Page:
Tag Archives: graphic design

Reimagining Mickey’s Mouse Ears

Visual communication is inescapable and we have accepted this situation. Ads are part of the visual clutter that encompasses urban living and brands are looking for a piece of the most important real estate there is: your brain.
Some of the brands that have made their imprints run the challenge of reinventing themselves to stay relevant, to widen their reach and to remind people how great their childhoods were because of this one particular brand.
Disney today release a new Joy Division inspired version of Mickey Mouse’s ears for the band’s Unknown Pleasures from 1979, designed by Ian Saville. With this logo, a new generation of Disney fans witness a reinvention of the popular mouse-ears silhouette meanwhile arousing the nostalgia of those who are, ahem, mature enough to know, recognize and appreciate record art. I will be ordering one because for the mouse ears.

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January 24, 2012 · 00:13

Rebirth/Rebranding: An Unwanted Sequel?

 

A lot has happened since my last entry but the motivation for the blog remains the same. Little responsibilities have gotten in the way but here is Urban Peanut: A Gallery’s redux. It’s still far from becoming a brick and mortar gallery but here it is with a vengeance.

The theme of rebirth has fascinated humanity for a long time and various faiths and schools of thoughts have found new beginnings, for better or for worse, to be inspiring; this might offer a small clue about why popular brands rebrand.

The Gap, Starbucks, and American Apparel have in the last couple of months decided that a new take on their respective logos for different reasons.

For the Gap, the general consensus about their new logo was so utterly horrible that within days. I am quite certain that Monster.com received new business in the aftermath.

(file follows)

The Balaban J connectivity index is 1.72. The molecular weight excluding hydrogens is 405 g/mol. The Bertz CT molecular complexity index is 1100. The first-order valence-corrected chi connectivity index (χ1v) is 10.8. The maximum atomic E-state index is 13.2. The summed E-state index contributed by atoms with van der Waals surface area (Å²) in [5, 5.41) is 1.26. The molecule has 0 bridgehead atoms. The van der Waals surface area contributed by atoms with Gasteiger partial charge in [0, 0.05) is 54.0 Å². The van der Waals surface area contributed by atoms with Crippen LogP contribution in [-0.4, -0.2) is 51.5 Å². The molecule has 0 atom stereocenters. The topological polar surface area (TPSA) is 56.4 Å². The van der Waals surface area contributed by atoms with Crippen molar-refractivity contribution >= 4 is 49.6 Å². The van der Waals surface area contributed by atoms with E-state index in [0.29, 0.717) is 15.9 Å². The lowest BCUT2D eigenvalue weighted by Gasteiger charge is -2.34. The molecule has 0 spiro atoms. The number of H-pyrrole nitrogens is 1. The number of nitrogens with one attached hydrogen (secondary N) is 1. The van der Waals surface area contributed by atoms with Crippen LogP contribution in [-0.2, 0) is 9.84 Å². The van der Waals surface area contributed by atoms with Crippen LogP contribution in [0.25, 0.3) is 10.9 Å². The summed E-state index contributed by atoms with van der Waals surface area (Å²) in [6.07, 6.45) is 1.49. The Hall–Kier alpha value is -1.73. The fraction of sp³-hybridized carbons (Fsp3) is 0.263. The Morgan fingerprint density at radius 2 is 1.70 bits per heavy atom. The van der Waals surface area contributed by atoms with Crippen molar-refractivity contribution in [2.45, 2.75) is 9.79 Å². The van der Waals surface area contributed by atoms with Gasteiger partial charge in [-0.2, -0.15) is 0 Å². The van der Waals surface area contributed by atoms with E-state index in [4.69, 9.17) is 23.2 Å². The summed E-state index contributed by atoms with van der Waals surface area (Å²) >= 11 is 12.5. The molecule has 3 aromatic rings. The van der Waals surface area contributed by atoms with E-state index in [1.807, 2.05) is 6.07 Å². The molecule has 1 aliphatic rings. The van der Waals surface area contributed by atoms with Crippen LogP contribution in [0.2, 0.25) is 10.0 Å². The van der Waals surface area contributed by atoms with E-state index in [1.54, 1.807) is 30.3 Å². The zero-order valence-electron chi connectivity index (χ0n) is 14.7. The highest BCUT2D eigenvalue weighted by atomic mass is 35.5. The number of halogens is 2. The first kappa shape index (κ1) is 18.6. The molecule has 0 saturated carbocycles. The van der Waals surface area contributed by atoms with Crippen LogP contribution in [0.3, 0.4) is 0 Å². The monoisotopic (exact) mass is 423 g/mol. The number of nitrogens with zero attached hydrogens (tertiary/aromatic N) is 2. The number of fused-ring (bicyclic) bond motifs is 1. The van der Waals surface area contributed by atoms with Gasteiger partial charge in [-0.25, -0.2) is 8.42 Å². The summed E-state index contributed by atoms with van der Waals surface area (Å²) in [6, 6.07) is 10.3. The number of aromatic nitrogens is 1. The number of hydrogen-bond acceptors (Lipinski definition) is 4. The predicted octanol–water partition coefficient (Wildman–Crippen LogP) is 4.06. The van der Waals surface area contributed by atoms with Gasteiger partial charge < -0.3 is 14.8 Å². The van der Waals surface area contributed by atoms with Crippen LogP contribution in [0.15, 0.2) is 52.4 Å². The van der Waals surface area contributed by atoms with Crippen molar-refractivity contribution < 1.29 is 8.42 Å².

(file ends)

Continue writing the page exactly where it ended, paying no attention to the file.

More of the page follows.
Starbucks’ reason to rid its logo of its written word is valid; to reach new, non-English speaking markets is a goal that any company would like to have on its five year plan, to the dismay of some loyalists who might feel alienated.

Just walking on Queen Street over the weekend, I noticed that American Apparel on Toronto’s esteemed street, also went through a little facelift. (I tried looking for a press release regarding the new look and was unsuccessful.) I was thinking of using ‘touchup’ but changing the typeface is  closer to butchery and is not turning anyone on as much as their well-placed ads on the back of weekly magazines, right after the adult ads. Inspiration: ugly script is the new Helvetica.

The more image-saturated our daily lives become, the more we rely on visual cues to speed up the way we process information. Logos symbolize, in one image, what we want and expect. It is still a mystery to me why the Gap thought it would be a good idea to change their logo. A new beginning evokes hope and rebirth/rebranding is on the same plane. Ultimately, though, rebirth can sometimes just mean a second hack at life as a dung beetle.

 

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Filed under City Life, graphic design, History, ideas, lifestyle

Signs vs. symbols

It’s elementary semiotics: signs are universally acknowledged whereas symbols are more personal, societal. Feel free to use any adjective denoting subjectivity.

Graphic design is the practice of perpetually crafting symbols to represent a business, company, association or product. The eventuality that the symbol becomes a universal sign is circumstance, luck and above all, good design. It is the combination of all three that comprises the recipe for graphic design immortality and one example comes to mind: Milton Glaser.

Milton Glaser is the graphic designer behind the I Heart NY graphic that can be found at all the tourist shops in New York City. The simplicity of the graphic has made it a sign that has inspired many copycats to, well, copy and reinterpret Glaser’s work with the American Typewriter typeface, my personal favourite.

The red heart on Glaser’s graphic has been adapted to a maple leaf, in the case for Toronto, the Apple sign for the Apple Store in (irony!) New York City, a clover for Ireland and the list goes on. I think collecting all of the ‘tributes’ to Milton Glaser’s clean and simple work would make for a great book, if there is not one already in print. Taschen, I called this one.

It still boggles my mind how low of a priority graphic design is for organizations, yet we admire branding that has become an everyday presence among us. (Apple, anyone? or Nike’s swoosh?) Graphic designers are the unsung heroes of commerce and individuals working in business should realize that there is more to graphic design than font size and typefaces; creativity and vision are also very important.

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Filed under City Life, graphic design, ideas, travel